Junior doctors are putting themselves at risk from action by the General Medical Council if patients come to harm as a direct result of the planned stream of strikes recently announced by the British Medical Association, the regulator has warned.
The GMC is urging junior doctors who are considering industrial action in protest over the new working contract to "pause and consider the possible implications for patients," particularly the cumulative impact posed by the withdrawal of emergency cover and removing all doctors in training every day for five days every month.
"We know that doctors will again want to do their utmost to reduce the risk of harm and suffering to patients. However… it is hard to see how this can be avoided this time around," said Prof Terence Stephenson, chair of the GMC, in a statement. "We therefore do not believe that the scale of action planned at such short notice can be justified and we are now calling on every doctor in training to pause and consider the implications for patients."
Niall Dickson, GMC chief executive and registrar, also stressed that doctors "must make the care of their patient their first concern" and, referring to the 1983 Medical Act which governs the behaviour of all doctors practising in the UK, warned: "Where we are presented with evidence that a doctor's actions may have directly led to a patient or patients coming to significant harm, we would be obliged to investigate and if necessary take appropriate action".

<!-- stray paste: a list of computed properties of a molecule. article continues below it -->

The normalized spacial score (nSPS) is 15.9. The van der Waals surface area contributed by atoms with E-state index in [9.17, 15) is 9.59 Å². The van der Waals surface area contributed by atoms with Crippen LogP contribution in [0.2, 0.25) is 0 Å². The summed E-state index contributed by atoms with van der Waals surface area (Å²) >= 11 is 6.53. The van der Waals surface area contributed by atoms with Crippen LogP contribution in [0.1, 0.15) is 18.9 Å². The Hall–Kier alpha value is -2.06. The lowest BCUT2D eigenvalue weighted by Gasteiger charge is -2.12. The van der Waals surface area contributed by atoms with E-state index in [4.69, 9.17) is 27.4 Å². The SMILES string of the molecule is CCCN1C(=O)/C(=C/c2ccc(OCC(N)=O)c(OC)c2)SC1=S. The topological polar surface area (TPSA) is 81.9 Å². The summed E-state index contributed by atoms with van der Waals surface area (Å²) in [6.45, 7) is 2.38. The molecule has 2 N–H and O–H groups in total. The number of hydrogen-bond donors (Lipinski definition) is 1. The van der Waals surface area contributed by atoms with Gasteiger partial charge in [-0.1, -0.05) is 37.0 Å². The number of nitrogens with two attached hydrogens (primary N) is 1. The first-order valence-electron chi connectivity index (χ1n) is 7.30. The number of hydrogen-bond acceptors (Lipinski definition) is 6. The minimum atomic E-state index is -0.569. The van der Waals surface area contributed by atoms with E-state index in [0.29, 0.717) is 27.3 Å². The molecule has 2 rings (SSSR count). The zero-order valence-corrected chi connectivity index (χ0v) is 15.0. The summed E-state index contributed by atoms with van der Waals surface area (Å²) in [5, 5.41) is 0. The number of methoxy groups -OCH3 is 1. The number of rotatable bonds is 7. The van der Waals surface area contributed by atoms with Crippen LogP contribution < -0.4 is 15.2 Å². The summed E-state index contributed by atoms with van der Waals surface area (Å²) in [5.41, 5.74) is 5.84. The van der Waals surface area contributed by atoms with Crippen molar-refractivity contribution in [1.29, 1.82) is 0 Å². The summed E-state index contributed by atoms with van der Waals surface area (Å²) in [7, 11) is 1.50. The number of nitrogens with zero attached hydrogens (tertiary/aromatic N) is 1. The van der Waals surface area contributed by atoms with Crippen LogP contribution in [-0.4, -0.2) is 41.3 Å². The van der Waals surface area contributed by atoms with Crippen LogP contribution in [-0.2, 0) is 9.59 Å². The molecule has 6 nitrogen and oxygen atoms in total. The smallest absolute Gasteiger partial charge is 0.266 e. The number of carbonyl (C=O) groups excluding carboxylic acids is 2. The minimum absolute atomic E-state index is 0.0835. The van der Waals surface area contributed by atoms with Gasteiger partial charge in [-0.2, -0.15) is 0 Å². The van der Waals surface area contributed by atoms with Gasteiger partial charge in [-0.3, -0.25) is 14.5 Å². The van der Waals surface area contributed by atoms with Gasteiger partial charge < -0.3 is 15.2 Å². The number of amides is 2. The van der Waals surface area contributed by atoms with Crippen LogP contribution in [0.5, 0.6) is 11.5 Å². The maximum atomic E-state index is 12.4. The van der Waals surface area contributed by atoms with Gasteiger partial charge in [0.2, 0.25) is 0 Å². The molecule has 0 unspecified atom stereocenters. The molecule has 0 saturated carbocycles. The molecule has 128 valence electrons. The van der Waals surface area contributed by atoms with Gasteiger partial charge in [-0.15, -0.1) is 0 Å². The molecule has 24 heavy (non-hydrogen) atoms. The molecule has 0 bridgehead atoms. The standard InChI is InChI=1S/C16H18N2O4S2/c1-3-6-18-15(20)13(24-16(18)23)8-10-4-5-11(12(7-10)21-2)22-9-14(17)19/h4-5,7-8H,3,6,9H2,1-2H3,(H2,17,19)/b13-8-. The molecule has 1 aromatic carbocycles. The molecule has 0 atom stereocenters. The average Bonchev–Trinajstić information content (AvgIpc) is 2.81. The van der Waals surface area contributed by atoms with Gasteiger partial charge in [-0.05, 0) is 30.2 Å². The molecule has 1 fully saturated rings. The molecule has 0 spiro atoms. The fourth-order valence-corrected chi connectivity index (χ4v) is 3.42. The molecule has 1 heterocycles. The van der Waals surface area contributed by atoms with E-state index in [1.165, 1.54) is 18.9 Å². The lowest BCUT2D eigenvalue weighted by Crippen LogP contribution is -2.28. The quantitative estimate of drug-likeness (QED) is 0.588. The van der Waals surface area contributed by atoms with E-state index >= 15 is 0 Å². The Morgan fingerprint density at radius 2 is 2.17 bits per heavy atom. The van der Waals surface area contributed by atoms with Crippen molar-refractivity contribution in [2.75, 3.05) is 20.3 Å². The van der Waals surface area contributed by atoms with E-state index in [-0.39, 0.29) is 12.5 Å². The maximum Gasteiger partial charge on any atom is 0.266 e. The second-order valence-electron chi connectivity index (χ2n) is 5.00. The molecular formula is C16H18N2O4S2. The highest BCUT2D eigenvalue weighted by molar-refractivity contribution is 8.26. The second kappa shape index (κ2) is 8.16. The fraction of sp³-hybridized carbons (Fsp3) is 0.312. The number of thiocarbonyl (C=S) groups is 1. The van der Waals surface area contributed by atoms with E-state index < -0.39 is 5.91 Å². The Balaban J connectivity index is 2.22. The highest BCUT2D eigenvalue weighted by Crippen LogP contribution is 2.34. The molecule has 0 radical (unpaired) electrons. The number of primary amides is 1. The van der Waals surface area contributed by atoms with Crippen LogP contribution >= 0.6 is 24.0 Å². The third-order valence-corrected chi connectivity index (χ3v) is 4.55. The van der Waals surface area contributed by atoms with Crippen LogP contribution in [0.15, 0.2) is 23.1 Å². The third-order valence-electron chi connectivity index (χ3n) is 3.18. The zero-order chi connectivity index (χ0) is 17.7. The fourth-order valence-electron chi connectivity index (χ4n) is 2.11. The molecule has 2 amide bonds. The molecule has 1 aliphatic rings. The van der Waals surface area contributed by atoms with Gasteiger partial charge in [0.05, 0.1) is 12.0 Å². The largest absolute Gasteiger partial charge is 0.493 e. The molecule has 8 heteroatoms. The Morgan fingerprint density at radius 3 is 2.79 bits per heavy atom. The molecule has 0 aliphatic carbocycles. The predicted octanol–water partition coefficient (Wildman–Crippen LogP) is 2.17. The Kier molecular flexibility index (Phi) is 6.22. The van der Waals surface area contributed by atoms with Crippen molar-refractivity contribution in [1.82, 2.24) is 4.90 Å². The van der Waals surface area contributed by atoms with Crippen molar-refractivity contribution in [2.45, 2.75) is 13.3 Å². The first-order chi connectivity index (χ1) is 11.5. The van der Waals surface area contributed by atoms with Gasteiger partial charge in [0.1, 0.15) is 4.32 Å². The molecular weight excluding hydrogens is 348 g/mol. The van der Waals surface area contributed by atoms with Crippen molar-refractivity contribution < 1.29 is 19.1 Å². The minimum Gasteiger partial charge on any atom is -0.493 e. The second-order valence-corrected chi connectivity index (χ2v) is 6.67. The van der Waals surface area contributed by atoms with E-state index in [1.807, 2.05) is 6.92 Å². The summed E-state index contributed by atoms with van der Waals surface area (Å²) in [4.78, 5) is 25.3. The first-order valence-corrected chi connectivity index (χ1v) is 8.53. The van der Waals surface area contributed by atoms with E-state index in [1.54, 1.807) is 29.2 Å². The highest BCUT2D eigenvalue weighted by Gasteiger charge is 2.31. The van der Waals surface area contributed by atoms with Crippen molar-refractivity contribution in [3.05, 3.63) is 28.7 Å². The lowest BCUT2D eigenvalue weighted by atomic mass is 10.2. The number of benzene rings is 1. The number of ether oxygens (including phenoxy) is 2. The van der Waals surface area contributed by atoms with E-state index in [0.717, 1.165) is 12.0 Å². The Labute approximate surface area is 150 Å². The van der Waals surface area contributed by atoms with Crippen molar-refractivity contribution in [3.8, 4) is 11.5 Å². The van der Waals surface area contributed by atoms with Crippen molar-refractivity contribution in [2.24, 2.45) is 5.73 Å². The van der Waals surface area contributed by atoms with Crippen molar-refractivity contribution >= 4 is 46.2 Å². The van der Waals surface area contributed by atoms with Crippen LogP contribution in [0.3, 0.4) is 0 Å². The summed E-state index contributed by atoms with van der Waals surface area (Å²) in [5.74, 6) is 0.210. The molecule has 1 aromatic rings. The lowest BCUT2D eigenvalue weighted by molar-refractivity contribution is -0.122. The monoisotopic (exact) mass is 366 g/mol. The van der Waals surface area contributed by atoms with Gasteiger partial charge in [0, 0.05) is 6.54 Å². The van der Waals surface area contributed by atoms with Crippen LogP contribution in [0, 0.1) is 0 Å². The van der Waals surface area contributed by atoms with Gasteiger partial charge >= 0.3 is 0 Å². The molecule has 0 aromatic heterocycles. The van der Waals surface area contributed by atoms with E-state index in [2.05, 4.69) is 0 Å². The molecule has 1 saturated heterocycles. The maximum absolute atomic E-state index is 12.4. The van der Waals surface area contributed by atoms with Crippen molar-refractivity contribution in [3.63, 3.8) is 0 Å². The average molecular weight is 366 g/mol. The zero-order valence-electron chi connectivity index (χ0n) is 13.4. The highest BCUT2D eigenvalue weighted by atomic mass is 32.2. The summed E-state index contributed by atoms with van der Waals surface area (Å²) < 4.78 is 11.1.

From next week junior doctors will take to picket lines for five consecutive days - from 8am until 5pm every day - staging a wide-ranging walkout that will affect emergency as well as elective care. This is to be followed by five-day strikes every month this year.
"We are extremely concerned about the impact which this prolonged campaign of industrial action will have on patients' care and on the public's trust in doctors," the GMC said, adding that doctors taking part must take "reasonable steps to satisfy themselves about the arrangements being made during the period when they are withdrawing their labour".